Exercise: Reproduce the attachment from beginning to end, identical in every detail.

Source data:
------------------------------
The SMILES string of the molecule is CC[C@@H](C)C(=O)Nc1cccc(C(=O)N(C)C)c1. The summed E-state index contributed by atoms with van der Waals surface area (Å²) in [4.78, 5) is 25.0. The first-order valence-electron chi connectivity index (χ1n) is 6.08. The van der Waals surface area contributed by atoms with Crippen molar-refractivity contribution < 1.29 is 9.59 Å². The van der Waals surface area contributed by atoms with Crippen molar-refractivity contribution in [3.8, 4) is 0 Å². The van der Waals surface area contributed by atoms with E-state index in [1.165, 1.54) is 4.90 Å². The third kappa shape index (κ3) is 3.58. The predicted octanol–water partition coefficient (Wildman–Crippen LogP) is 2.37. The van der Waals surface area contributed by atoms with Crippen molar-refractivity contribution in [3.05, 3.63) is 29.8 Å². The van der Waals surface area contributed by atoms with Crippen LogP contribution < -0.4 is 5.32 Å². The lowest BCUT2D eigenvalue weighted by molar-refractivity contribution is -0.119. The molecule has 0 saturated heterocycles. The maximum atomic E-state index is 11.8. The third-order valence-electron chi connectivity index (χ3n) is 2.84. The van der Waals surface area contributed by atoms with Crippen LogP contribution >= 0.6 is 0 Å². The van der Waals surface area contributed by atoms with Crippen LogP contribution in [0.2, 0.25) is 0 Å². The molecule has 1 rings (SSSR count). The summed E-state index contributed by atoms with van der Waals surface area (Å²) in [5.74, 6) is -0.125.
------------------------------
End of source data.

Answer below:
The SMILES string of the molecule is CC[C@@H](C)C(=O)Nc1cccc(C(=O)N(C)C)c1. The summed E-state index contributed by atoms with van der Waals surface area (Å²) in [4.78, 5) is 25.0. The first-order valence-electron chi connectivity index (χ1n) is 6.08. The van der Waals surface area contributed by atoms with Crippen molar-refractivity contribution < 1.29 is 9.59 Å². The van der Waals surface area contributed by atoms with Crippen molar-refractivity contribution in [3.8, 4) is 0 Å². The van der Waals surface area contributed by atoms with E-state index in [1.165, 1.54) is 4.90 Å². The third kappa shape index (κ3) is 3.58. The predicted octanol–water partition coefficient (Wildman–Crippen LogP) is 2.37. The van der Waals surface area contributed by atoms with Crippen molar-refractivity contribution in [3.05, 3.63) is 29.8 Å². The van der Waals surface area contributed by atoms with Crippen LogP contribution < -0.4 is 5.32 Å². The lowest BCUT2D eigenvalue weighted by molar-refractivity contribution is -0.119. The molecule has 0 saturated heterocycles. The maximum atomic E-state index is 11.8. The third-order valence-electron chi connectivity index (χ3n) is 2.84. The van der Waals surface area contributed by atoms with Crippen LogP contribution >= 0.6 is 0 Å². The van der Waals surface area contributed by atoms with Crippen LogP contribution in [0.2, 0.25) is 0 Å². The molecule has 1 rings (SSSR count). The summed E-state index contributed by atoms with van der Waals surface area (Å²) in [5.74, 6) is -0.125.